I was walking slower than normal, despite the cold, because my desire to wander the streets, learning what the city looked like with no people and no daylight, was innately stronger than the wind that caused me to deeply bury my face into the softness of the alpaca scarf knotted around my neck. Lightly gripping my camera bag to prevent its swing on the side of my tweed coat, my feet kept moving, but my mind was still stuck on the thought I had on corner of Church and Chambers - about the roots of the very nature of my being on the corner of Church and Chambers and of course, my perspective du jour.
When I say "roots of the moment" I mean the thing that made you reevaluate, well, anything really. Choice words? Seeing/hearing a piece of art? Being away from everything you've grown accustomed to? Something so awful I wouldn't dare give an example?
As I didn't dare to think of an example, I passed this eerily lit cross built from beams and scraps of the World Trade Center. And there you have it. An example. Something so catastrophic that it didn't only change personal views, but global views. Global views about everything.
Why is it frequently catastrophe that makes people realign priorities? Why can't beautiful things ever carry the weight that horrible things do?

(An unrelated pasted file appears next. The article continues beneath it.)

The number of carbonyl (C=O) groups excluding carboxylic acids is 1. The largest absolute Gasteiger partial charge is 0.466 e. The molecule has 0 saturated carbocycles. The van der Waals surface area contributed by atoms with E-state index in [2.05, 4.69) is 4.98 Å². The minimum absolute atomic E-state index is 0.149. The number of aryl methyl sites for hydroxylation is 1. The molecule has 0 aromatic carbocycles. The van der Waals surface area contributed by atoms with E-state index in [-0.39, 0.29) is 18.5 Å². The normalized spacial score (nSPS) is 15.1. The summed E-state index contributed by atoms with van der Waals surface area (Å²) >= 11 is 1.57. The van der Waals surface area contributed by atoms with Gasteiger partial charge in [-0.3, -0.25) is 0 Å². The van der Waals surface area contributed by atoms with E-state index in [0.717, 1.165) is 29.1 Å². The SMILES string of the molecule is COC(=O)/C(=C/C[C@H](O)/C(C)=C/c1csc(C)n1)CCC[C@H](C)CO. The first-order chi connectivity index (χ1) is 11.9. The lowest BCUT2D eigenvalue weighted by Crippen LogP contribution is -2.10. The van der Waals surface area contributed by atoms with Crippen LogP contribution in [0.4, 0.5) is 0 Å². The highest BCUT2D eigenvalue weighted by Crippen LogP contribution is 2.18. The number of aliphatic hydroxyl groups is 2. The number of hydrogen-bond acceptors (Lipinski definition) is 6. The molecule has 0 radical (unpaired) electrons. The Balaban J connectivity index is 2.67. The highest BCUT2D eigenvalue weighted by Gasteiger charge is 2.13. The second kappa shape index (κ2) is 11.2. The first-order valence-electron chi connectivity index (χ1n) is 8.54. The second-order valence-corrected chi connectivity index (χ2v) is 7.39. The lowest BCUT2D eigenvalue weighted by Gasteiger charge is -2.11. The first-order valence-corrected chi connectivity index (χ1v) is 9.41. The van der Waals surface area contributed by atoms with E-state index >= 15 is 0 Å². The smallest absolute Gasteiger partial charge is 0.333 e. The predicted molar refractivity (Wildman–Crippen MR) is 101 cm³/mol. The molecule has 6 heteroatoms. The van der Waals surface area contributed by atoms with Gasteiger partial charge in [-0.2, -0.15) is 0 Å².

I have a theory that beautiful things just become accepted as how things are. And because they happen every-god-damn-day, they lose their value. Shouldn't that be an even better reason to be stoked about life? Media analysts always talk about the effect of desensitization in regard to war and violence, but what about the desensitization to just being happy and appreciating all that you have?
Why do we always take great things and with time, seem to only pay attention to problems? Problems, problems, problems. Don't get me wrong, I'm certainly guilty too, but I'm very tired of awful things being the catalyst for change.
You say, "well if everything is beautiful, why would it have to change?" Bingo. And the million-dollar prize goes to you Skippy - thanks for the insight.
People constantly talk about hindsight as something soley of the past, when really, all hindsight is is the ability to change your perspective in the present. None of this, "I should have done this"/"I didn't do this"/"I wanted to do this, but..." All right, you didn't do it or you might do it again and really, you can say those phrases all you want, but it doesn't alter a damn thing until you do something about it.
Oh, wait, Skippy? What's that? You'd really like me to take a stab at answering the question?
Ok. Pardon the capslock, but: IT WOULDN'T. YOU ALREADY HAVE IT. But let me ask you this: do you really want to wait for a catastrophe to realize that? Real or not, it took a cyclone and a strange land with little people, talking inanimates and snazzy shoes to make Dorothy Gale come to grips, so if that's what it takes, that's what it takes.
(Cue trite ending now)
I can tell you this though, Skippy, I sure as heck don't. I don't want a natural disaster and a fictional land to make me believe that life is beautiful. So, I'm going to take in a breath of my quaint, but glorious Manhattan apartment, love it and get excited about tomorrow.